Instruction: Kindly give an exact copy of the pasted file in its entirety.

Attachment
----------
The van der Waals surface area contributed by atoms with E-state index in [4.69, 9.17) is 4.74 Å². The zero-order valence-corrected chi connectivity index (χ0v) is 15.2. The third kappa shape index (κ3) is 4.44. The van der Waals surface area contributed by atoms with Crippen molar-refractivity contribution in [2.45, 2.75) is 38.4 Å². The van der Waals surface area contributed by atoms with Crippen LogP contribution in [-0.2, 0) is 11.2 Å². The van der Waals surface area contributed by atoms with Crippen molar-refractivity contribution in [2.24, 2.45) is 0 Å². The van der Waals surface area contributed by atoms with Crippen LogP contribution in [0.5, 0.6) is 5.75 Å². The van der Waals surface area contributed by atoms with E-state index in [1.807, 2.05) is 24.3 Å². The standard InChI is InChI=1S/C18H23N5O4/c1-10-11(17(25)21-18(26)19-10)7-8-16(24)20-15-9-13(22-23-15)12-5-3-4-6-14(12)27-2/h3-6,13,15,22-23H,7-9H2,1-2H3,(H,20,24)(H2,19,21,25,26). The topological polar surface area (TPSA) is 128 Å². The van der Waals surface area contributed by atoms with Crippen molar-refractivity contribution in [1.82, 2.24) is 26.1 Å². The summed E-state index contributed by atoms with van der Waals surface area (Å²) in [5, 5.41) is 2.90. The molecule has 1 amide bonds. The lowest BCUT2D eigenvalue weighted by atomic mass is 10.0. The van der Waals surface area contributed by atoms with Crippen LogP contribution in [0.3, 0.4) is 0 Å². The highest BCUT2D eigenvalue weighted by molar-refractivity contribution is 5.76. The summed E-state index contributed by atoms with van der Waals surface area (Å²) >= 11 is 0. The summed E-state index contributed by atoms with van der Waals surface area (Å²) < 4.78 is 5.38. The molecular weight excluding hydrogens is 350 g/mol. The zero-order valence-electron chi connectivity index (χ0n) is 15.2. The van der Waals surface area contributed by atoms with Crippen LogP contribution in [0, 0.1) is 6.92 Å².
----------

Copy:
The van der Waals surface area contributed by atoms with E-state index in [4.69, 9.17) is 4.74 Å². The zero-order valence-corrected chi connectivity index (χ0v) is 15.2. The third kappa shape index (κ3) is 4.44. The van der Waals surface area contributed by atoms with Crippen molar-refractivity contribution in [2.45, 2.75) is 38.4 Å². The van der Waals surface area contributed by atoms with Crippen LogP contribution in [-0.2, 0) is 11.2 Å². The van der Waals surface area contributed by atoms with Crippen molar-refractivity contribution in [2.24, 2.45) is 0 Å². The van der Waals surface area contributed by atoms with Crippen LogP contribution in [0.5, 0.6) is 5.75 Å². The van der Waals surface area contributed by atoms with E-state index in [1.807, 2.05) is 24.3 Å². The standard InChI is InChI=1S/C18H23N5O4/c1-10-11(17(25)21-18(26)19-10)7-8-16(24)20-15-9-13(22-23-15)12-5-3-4-6-14(12)27-2/h3-6,13,15,22-23H,7-9H2,1-2H3,(H,20,24)(H2,19,21,25,26). The topological polar surface area (TPSA) is 128 Å². The van der Waals surface area contributed by atoms with Crippen molar-refractivity contribution in [1.82, 2.24) is 26.1 Å². The summed E-state index contributed by atoms with van der Waals surface area (Å²) in [5, 5.41) is 2.90. The molecule has 1 amide bonds. The lowest BCUT2D eigenvalue weighted by atomic mass is 10.0. The van der Waals surface area contributed by atoms with Crippen LogP contribution in [0.3, 0.4) is 0 Å². The highest BCUT2D eigenvalue weighted by molar-refractivity contribution is 5.76. The summed E-state index contributed by atoms with van der Waals surface area (Å²) >= 11 is 0. The summed E-state index contributed by atoms with van der Waals surface area (Å²) < 4.78 is 5.38. The molecular weight excluding hydrogens is 350 g/mol. The zero-order valence-electron chi connectivity index (χ0n) is 15.2. The van der Waals surface area contributed by atoms with Crippen LogP contribution in [0, 0.1) is 6.92 Å².